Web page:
3. Bring your passport to enjoy a day trip to Boquilla, Mexico, Big Bend National Park has its very own US Border Patrol crossing – not always open, as we found out click the Boquilla link for up to date NPS information. We returned another day to enjoy the adventure. This was the first (and only) time we left (and returned) to the US in a rowboat!
4. Lots of folks really enjoy rafting the Rio Grande. You have two choices, bring your own raft, canoe or kayaks or go with an NPS approved outfitter. Information on both options is found by clicking on the link. While we were there, the river was extremely LOW and rafting was not an option. But IF you want to go rafting, check with an outfitter ahead of time and make arrangements. Once you’re in the park, you won’t be able to easily make a phone call without driving somewhere.
5. Big Bend National Park has a harsh climate and unpredictable weather. As in many parts of the world, weather patterns lately have been anything but patterns. When we visited Big Bend in the early spring, it was HOT! Hot as in 117 degrees during the day and rarely getting below 88 by 4 AM. Obviously, this created a bit of a challenge – especially since we were camped in Rio Grande Village campground for the first several days. RGV has no hookups … or shade. We could run our generator to use the A/C to cool the trailer a bit inside, but generator hours ended at 8 PM (with temperatures still hovering around 100). Needless to say, it was difficult to get to sleep.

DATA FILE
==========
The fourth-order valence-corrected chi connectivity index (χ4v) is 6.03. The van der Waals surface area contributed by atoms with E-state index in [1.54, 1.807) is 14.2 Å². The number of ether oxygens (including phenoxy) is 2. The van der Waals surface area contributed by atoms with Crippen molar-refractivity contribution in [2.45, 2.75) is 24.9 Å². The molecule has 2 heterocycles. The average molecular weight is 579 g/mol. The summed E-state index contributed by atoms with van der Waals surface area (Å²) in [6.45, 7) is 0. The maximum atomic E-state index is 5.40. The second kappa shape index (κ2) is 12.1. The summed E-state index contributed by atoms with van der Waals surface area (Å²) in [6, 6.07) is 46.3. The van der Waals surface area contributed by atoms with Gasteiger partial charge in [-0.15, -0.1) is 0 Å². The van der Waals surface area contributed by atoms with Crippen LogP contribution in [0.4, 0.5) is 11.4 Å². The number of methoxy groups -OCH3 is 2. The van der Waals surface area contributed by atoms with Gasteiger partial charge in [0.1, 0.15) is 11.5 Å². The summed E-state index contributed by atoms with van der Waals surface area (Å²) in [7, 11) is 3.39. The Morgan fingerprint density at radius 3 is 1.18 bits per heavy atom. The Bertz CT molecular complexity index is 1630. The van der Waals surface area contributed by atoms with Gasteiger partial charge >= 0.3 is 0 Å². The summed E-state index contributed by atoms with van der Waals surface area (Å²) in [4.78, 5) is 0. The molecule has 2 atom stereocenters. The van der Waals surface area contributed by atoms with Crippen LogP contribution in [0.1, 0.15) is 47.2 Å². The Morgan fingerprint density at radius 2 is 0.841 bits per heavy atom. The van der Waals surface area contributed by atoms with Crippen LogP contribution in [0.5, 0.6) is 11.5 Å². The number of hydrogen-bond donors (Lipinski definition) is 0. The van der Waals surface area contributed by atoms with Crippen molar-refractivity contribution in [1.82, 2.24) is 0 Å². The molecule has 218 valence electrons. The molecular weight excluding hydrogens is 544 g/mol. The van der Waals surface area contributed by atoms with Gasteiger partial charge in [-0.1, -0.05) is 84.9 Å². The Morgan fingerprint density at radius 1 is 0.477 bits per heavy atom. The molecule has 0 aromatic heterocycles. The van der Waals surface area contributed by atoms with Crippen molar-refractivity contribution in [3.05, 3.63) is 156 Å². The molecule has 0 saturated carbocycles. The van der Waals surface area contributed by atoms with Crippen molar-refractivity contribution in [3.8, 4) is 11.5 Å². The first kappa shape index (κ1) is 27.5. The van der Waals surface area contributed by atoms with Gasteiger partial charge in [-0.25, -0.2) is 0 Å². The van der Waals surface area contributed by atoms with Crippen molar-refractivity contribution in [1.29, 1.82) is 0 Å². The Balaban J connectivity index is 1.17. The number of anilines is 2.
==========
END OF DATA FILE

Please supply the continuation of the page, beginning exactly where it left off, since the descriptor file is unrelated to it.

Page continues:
6. WIND! One would think that a nice breeze would help with the extreme temperatures, but in our case all it did was blow the sand around, leaving both us and our trailer & truck sandblasted! Because of the unpredictable wind, the camp hosts encouraged campers leaving the trailer to bring in their awnings. Obviously, without the awning, the sun was relentless. But we weren’t there to sit in the campground all day, so … in went the awning.